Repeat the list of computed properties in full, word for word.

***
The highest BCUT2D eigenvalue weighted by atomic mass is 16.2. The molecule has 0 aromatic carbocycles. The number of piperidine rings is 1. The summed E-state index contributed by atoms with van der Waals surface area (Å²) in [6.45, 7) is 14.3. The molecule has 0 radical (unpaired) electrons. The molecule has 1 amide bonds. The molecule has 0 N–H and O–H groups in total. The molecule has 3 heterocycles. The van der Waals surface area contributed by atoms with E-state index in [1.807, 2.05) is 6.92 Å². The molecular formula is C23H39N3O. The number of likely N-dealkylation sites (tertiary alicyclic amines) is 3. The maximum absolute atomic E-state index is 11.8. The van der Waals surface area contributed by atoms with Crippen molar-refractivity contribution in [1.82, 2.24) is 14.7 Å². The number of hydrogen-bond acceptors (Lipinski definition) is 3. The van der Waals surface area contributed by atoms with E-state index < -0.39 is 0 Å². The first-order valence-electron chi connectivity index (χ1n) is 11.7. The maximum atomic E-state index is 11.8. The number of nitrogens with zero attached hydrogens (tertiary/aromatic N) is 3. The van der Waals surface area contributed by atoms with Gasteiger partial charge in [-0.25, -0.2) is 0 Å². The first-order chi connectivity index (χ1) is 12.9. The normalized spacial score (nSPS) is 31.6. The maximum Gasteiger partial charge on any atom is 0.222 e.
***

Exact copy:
The highest BCUT2D eigenvalue weighted by atomic mass is 16.2. The molecule has 0 aromatic carbocycles. The number of piperidine rings is 1. The summed E-state index contributed by atoms with van der Waals surface area (Å²) in [6.45, 7) is 14.3. The molecule has 0 radical (unpaired) electrons. The molecule has 1 amide bonds. The molecule has 0 N–H and O–H groups in total. The molecule has 3 heterocycles. The van der Waals surface area contributed by atoms with E-state index in [1.807, 2.05) is 6.92 Å². The molecular formula is C23H39N3O. The number of likely N-dealkylation sites (tertiary alicyclic amines) is 3. The maximum absolute atomic E-state index is 11.8. The van der Waals surface area contributed by atoms with Crippen molar-refractivity contribution in [1.82, 2.24) is 14.7 Å². The number of hydrogen-bond acceptors (Lipinski definition) is 3. The van der Waals surface area contributed by atoms with E-state index < -0.39 is 0 Å². The first-order valence-electron chi connectivity index (χ1n) is 11.7. The maximum atomic E-state index is 11.8. The number of nitrogens with zero attached hydrogens (tertiary/aromatic N) is 3. The van der Waals surface area contributed by atoms with Gasteiger partial charge in [-0.25, -0.2) is 0 Å². The first-order chi connectivity index (χ1) is 12.9. The normalized spacial score (nSPS) is 31.6. The maximum Gasteiger partial charge on any atom is 0.222 e.